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Elder and St. X use February incident to teach sportsmanship, respect

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By Eileen Connelly, OSU

Administrators, faculty, and students at two area high schools are moving forward and using the racial slurs shouted during a February basketball game as a teachable moment. The incident involved students from Elder High School’s cheering section taunting St. Xavier athletes. 

     In addition to disciplinary action taken against the Elder students, changes were made in the school’s cheering section, said Principal Kurt Ruffing. They include creating a first row consisting of only cheerleaders approved by Student Council moderators, who then guide others through appropriate cheers. 

     “One of the things I’ve said during our assemblies since it happened is that we need to constantly focus on inclusion and changing our cultural views, having more empathy, and being more open,” said Ruffing. 

     Immediately after the incident, he added, Elder held its annual Alumni Sports Day, with more than 700 people in attendance. Solomon Wilcots, a former Cincinnati Bengals player and current broadcaster, spoke at the event and reminded attendees that young people make mistakes, then grow as a result. 

      “We all know this happens at other schools, but that doesn’t make it right,” Ruffing emphasized. “For us at Elder, that means stepping up our game to make sure it never happens again.” 

     This means participating in additional activities and programming about diversity and inclusion. In March, Elder students took part in a diversity conference at Summit Country Day School. The athletic directors, presidents, and principals from the four Greater Catholic League (GCL) South schools, including Elder and St. Xavier, have met to discuss related issues and will continue to do so. 

     In addition, Ruffing said, Elder is making a concerted effort to involve student leaders in discussions about sportsmanship and behavior at athletic events. The summer reading assignment for sophomores and juniors was “March: Book One,” by Georgia Congressman John Lewis, a leader in the American Civil Rights movement. Now that school has started, every student will be attending assemblies focused on divers-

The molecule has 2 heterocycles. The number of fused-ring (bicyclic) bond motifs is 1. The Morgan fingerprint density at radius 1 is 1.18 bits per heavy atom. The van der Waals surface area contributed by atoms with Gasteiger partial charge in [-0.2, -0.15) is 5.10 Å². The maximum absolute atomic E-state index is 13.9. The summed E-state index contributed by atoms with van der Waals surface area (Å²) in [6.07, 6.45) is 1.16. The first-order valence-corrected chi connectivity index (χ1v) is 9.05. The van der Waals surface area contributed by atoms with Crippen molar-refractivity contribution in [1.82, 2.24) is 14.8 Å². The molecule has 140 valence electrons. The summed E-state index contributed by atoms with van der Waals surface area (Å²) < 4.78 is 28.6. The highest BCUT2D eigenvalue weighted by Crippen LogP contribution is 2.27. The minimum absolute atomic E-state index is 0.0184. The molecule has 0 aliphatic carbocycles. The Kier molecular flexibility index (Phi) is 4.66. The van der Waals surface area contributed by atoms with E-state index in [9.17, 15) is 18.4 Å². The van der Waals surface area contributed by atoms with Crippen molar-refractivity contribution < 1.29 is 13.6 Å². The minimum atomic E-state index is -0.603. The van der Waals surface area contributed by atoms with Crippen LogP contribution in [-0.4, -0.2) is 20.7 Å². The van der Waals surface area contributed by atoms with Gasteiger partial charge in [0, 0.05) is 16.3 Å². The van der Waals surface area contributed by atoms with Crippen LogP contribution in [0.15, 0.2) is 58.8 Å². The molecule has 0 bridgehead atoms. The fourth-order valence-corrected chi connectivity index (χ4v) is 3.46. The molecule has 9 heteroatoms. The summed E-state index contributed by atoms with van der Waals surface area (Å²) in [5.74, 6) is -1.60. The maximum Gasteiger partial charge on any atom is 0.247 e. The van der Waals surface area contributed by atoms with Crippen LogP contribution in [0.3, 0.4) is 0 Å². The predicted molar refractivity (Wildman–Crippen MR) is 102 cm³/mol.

ity and inclusion. Training is also planned to help students stand up for victims of abuse and intolerance. In September, faculty and staff will participate in training through the Mayerson Academy geared toward developing learning communities and character strength programs that center on cultural diversity. 

      “We can’t lose focus on the issues,” Ruffing said. “The things we’re doing aren’t just for this school year. We’re going to keep doing them. The students know that what happened that night isn’t right and have been very cooperative so far with our efforts. There is always going to be competition and rivalries between the high schools, but there has to be respect, too. 

      “Our relationship with St. X continues to be positive,” he added. 

     Terrence Tyrell, principal at St. Xavier, agrees. “Kurt and I were close prior to this, and we’re even closer now,” he said. “We’ve really communicated a lot in the aftermath and our main focus now is collaboration.” 

     One example is a student conference planned for September involving members of GCL South. Six students from each school will attend the conference, which will focus on leadership and sportsmanship. Speakers hadn’t been confirmed at press time, but Tyrell said Tom Gamble, GCL South commissioner, will serve as emcee.

     “The hope is that we’ll do it every year,” Tyrell said. “I can see this also expanding to all Catholic high schools. I’m excited about this because the answers lie with our students. They’re the future.” 

     Tyrell said that the school’s response has been rooted in St. Xavier’s Jesuit heritage.

      “We’re not afraid to have the hard conversations within our community in an effort to get better,” Tyrell said. 

     “We follow Ignatian spirituality and do a lot of reflection and examination of what we do, with the ultimate goal of being a welcoming and diverse school that cares for all students.” 

Elder and St. X use February incident to teach sportsmanship, respect

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